Have you ever played with moon sand, or moon dough? This moon dough recipe is an old post here on The OT Toolbox, and one that we loved looking back at. Have you made your own moon dough? This stuff is seriously messy and majorly fun! We made our Peppermint Moon Dough recipe a little different than the usual moon dough recipe that is out there. This moon dough recipe is very soft and fun even for moms to play with! It’s a great companion to our peppermint play dough recipe from years ago, too.
Moon Dough Recipe
We started with what we had on hand. When it comes to kid-related messy play and making these sensory play activities, we love to use something that otherwise would be thrown away. Likewise, waste in these activities is not something we are big fans of. So, when ever possible, we’ll re-use sensory play materials for other activities and save things like dyed pasta and rice for future sensory activities.
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This moon dough recipe used something that would otherwise be headed to the trash bin…I had some scented lotion that I had for a while… I really didn’t care for the scent. That and some corns starch were all that were needed to make the base of our moon dough!
Moon Dough Ingredients
There are only four ingredients in this easy moon dough recipe. You could even omit the food coloring and make this a 3 ingredient moon dough recipe!
To make the consistency of moon dough, use a 4:1 ratio of corn starch to lotion. This will make a nice and fluffy, but moldable moon dough.
We added a few drops of peppermint extract and some red food coloring. We used the gel type of food coloring, but only because that is all we had on hand. I’m sure liquid food coloring would work just as well, although with the added liquid of scent and food coloring, a little extra corn starch might be needed.
Also to note when making your moon dough recipe is that different brands of lotion may effect this recipe. As you mix the ingredients together, you many need to use more or less corn starch depending on the consistency.
Half of the moon dough, I kept plain white and the other half got the red food coloring for a very candy cane look. Add a few little bowls and spoons for scooping, and a couple of Candy Cane cookie cutters, and we were ready to play!
We all got busy scooping, fluffing, and mixing. This was such a fun sensory play experience (for mom, too!) The lotion made this dough very soft and with the peppermint scent, you could no longer smell the lotion’s scent.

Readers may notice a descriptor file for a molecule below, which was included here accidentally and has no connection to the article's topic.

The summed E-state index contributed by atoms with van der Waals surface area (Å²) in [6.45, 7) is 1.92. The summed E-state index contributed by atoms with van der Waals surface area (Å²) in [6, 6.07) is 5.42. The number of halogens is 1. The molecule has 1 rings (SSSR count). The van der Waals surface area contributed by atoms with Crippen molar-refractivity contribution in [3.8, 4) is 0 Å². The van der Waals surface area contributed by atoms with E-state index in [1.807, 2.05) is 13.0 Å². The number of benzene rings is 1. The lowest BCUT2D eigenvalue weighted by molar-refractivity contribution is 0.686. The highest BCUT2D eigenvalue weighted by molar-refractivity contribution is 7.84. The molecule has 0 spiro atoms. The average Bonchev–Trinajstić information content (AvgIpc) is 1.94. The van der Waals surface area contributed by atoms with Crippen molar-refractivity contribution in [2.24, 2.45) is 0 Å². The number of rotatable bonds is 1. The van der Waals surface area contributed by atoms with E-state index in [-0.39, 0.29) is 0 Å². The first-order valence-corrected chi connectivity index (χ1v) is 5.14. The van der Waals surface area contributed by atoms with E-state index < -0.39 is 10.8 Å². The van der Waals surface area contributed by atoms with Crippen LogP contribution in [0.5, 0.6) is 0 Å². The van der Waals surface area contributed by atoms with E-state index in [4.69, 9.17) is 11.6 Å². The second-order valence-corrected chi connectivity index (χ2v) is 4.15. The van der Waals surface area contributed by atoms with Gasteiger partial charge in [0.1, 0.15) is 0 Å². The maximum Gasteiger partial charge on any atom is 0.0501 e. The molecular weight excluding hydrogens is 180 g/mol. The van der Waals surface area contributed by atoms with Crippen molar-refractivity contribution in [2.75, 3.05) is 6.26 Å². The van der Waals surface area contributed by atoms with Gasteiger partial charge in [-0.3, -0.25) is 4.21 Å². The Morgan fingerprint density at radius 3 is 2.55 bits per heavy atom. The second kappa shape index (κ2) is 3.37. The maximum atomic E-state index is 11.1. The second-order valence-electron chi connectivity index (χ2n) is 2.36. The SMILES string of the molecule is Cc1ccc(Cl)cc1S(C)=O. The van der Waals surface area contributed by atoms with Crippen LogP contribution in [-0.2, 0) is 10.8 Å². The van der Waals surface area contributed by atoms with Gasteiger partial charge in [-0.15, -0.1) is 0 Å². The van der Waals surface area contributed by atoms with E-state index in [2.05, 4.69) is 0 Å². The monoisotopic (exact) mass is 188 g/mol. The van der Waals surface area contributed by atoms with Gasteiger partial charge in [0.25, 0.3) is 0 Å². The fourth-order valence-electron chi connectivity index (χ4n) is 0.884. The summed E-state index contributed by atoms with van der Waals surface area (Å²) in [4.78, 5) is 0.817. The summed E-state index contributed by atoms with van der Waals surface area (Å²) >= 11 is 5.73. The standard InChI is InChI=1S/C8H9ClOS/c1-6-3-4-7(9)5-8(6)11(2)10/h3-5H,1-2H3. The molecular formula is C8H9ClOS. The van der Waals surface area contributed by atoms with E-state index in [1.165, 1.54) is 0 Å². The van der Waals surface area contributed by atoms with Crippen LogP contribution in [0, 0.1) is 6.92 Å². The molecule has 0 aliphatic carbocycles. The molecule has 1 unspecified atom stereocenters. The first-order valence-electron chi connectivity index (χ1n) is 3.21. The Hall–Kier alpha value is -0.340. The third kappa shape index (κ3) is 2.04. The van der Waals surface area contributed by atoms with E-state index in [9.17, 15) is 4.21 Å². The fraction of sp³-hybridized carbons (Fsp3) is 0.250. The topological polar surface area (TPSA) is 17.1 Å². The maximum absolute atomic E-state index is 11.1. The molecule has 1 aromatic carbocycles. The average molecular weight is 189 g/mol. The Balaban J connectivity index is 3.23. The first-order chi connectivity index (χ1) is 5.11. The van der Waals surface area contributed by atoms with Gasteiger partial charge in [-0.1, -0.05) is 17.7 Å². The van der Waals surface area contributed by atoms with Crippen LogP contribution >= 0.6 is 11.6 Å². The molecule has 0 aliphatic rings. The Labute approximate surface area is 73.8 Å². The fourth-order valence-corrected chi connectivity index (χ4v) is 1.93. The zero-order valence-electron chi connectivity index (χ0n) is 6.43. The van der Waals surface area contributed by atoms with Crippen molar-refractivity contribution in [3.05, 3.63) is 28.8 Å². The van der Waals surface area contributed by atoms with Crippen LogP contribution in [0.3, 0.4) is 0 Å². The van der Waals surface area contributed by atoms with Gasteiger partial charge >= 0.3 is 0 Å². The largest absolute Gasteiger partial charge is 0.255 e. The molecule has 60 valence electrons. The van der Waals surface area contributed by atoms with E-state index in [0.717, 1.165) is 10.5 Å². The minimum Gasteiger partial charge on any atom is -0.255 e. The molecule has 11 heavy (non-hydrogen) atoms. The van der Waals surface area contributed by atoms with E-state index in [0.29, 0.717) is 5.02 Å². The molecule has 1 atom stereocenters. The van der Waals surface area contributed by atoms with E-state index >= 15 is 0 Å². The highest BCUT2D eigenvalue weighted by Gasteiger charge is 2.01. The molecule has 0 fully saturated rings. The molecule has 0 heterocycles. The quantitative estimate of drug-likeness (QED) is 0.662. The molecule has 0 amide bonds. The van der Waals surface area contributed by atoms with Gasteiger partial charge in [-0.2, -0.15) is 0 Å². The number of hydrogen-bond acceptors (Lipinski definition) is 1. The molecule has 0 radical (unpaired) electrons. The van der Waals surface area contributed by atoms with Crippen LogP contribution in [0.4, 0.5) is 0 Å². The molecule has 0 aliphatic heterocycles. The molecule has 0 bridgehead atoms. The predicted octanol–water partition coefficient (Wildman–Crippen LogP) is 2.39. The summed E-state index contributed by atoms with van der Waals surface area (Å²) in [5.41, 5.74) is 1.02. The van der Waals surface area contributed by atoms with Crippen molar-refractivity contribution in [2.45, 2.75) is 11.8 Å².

Baby Girl (age 2) especially loved to scoop the moon dough. She used the spoons and filled one cup after another. And what great fine motor skills this was for her! She liked to mix the red and the white colors together, dump it all out, and start scooping again! Here is information on the developmental benefits of scooping and pouring with toddlers.
We played right on the hard wood floor of our dining room for an easy clean up. Any stray moon dough bits were easy to broom right up.
Little Guy’s favorite part was making the candy cane molds. We packed the moon dough into the cookie cutters and then pulled it up. The moon dough would hold it’s shape of the candy cane. There were a bunch of little moon dough candy canes before we finished!
The scent of peppermint candy canes filled the room! We had so much fun playing with this moon dough!
When we were finished playing, I poured all of the moon dough into a storage bad and saved it to make a new play activity. We’ll be using it again, soon!
Have you made moon dough? How about candy cane scented moon dough?
Looking for more fun candy cane scented sensory play?
More Christmas sensory ideas
You’ll find more Christmas sensory activities here, but be sure to try some of these sensory dough materials this holiday season.
Colleen Beck, OTR/L has been an occupational therapist since 2000, working in school-based, hand therapy, outpatient peds, EI, and SNF. Colleen created The OT Toolbox to inspire therapists, teachers, and parents with easy and fun tools to help children thrive. Read her story about going from an OT making $3/hour (after paying for kids’ childcare) to a full-time OT resource creator for millions of readers. Want to collaborate? Send an email to firstname.lastname@example.org.